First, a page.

Here’s an observation, at a certain point your cup fills up with new material and you reach an overload condition. It’s not that you are not paying attention or applying the material, it’s just that it didn’t stick with you.
A full plate
There are a lot of reasons for this, the most common is that you are tackling several changes to your technique or programming. Then the next time you have the same exposure you come across something that seems so simple and you are blown away why you didn’t pick that up on the first go around. All to common, so how do you deal with training overload.
Prioritizing your learning
Honestly, you really can’t. You can only take on so much material. So, the best strategy is to acknowledge you are not going to take away every bit of new material, but you are going to take away the most important to your development. That means you have to prioritize what are the most important things for you to take away, which means you have to know what you are looking to improve or sustain. Back to that skill’s assessment and training plan thing.
Focus on the front sight
We break things down into essential and enhancing to your skill development. If something is essential, you cannot progress to the next level until you have gained some level of proficiency as it is tied to the overall program. If it is enhancing, then it will only enhance your overall technique without diminishing the essential components. From there, you concentrate your learning and attention on any of the lessons, drills or briefs that have to deal with the material you have predefined as essential to your goals. If they support or are part of your overall goals then you make it a point to step it up a notch. Everything else that is going to enhance your overall skills are nice, but subordinate to those that are essential.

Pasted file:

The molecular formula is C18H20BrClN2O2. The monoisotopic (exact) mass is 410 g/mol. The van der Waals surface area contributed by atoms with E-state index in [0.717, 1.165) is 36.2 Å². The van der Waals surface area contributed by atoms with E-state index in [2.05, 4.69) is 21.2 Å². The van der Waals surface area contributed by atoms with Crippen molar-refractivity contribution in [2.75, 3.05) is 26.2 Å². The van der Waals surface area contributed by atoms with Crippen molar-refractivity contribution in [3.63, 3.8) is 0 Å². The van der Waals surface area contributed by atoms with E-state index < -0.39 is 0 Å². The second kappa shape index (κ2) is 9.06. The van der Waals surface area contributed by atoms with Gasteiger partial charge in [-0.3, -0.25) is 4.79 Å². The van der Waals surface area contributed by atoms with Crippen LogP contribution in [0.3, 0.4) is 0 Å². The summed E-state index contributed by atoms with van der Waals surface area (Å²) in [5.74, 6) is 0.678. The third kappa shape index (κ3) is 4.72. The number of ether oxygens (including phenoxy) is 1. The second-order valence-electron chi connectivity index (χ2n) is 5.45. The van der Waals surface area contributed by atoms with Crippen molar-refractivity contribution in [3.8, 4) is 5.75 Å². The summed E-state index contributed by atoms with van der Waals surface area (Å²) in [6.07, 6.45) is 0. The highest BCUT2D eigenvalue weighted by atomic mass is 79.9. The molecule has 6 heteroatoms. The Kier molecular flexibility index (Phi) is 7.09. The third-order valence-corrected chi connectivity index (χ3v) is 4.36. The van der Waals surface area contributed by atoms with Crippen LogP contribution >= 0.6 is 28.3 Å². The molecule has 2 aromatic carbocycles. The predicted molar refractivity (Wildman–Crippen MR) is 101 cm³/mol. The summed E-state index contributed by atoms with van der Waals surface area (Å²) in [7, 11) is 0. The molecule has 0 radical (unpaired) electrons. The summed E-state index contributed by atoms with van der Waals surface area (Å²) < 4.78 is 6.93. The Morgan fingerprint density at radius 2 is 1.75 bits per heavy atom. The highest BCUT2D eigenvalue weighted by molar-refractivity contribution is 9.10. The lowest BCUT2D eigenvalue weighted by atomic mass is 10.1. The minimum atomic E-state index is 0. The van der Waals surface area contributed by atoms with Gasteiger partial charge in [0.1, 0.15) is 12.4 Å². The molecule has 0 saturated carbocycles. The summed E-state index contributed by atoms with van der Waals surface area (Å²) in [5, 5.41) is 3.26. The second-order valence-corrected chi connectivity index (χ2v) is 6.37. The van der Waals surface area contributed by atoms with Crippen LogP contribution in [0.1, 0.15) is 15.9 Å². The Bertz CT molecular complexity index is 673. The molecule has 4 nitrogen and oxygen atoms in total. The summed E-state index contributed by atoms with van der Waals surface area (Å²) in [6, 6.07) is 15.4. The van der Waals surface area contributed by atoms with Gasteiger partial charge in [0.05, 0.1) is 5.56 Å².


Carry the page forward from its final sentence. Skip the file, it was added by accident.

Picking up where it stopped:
That is one of the huge benefits to repeating classes as opposed to trying to ascend some sort of training hierarchy. There is always that nugget of knowledge that seems so simple or as plain as the nose on your face, you missed the first time that jumps out at you. Don’t get me wrong, at some point you must continue to progress in the training hierarchy, but before you do, you should make sure that you have reached the minimum level of proficiency. Then the progression is much more valuable and what we consider to be true saturation training.
Simple is good
So back to the student’s observation, he was blown away by the simple concept of elevating the pistol up to his sight line early and extending it out through the centerline. His comment was he was able to get on his sights so much quicker and produce more reliable hits consistently. That is what it is all about, consistently hitting the target under as many different conditions as possible. This is a common experience for many new shooters, they are so overwhelmed with the newness to shooting it makes it hard to focus on what is important. It might seem difficult at the time, but the more more exposure opens up a smoother pathway for your development. The real hard part as someone new is trying to figure out what is enhancing. Spending time evaluating your skills so you know what works and what doesn’t is important, but the first step is defining your goal and that is for another blog.
Our training programs have as a center piece a focus on the essential skills, then we add enhancing skills to round out the student. Make sure you don’t focus so much of your training on the enhancing skills and overlook the essential ones.